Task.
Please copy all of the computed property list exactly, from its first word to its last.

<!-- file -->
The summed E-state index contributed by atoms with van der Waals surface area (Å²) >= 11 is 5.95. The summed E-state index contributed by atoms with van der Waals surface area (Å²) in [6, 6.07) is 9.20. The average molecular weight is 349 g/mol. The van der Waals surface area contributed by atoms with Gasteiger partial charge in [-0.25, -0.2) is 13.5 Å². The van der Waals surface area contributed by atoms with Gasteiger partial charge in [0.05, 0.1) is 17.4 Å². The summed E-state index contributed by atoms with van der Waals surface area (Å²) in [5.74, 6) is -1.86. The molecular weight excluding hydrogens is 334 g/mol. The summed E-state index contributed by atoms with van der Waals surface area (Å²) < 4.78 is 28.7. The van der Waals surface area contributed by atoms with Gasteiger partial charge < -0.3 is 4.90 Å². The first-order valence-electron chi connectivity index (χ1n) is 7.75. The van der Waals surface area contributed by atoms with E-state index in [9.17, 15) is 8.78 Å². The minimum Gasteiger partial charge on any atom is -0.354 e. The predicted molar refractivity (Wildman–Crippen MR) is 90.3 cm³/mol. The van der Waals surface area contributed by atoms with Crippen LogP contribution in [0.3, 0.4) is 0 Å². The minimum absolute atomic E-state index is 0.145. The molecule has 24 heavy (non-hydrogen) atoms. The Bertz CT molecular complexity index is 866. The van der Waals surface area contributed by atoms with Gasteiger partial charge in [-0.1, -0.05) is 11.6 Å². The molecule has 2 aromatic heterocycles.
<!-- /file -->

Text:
The summed E-state index contributed by atoms with van der Waals surface area (Å²) >= 11 is 5.95. The summed E-state index contributed by atoms with van der Waals surface area (Å²) in [6, 6.07) is 9.20. The average molecular weight is 349 g/mol. The van der Waals surface area contributed by atoms with Gasteiger partial charge in [-0.25, -0.2) is 13.5 Å². The van der Waals surface area contributed by atoms with Gasteiger partial charge in [0.05, 0.1) is 17.4 Å². The summed E-state index contributed by atoms with van der Waals surface area (Å²) in [5.74, 6) is -1.86. The molecular weight excluding hydrogens is 334 g/mol. The summed E-state index contributed by atoms with van der Waals surface area (Å²) < 4.78 is 28.7. The van der Waals surface area contributed by atoms with Gasteiger partial charge < -0.3 is 4.90 Å². The first-order valence-electron chi connectivity index (χ1n) is 7.75. The van der Waals surface area contributed by atoms with E-state index in [9.17, 15) is 8.78 Å². The minimum Gasteiger partial charge on any atom is -0.354 e. The predicted molar refractivity (Wildman–Crippen MR) is 90.3 cm³/mol. The van der Waals surface area contributed by atoms with Crippen LogP contribution in [0.3, 0.4) is 0 Å². The minimum absolute atomic E-state index is 0.145. The molecule has 24 heavy (non-hydrogen) atoms. The Bertz CT molecular complexity index is 866. The van der Waals surface area contributed by atoms with Gasteiger partial charge in [-0.1, -0.05) is 11.6 Å². The molecule has 2 aromatic heterocycles.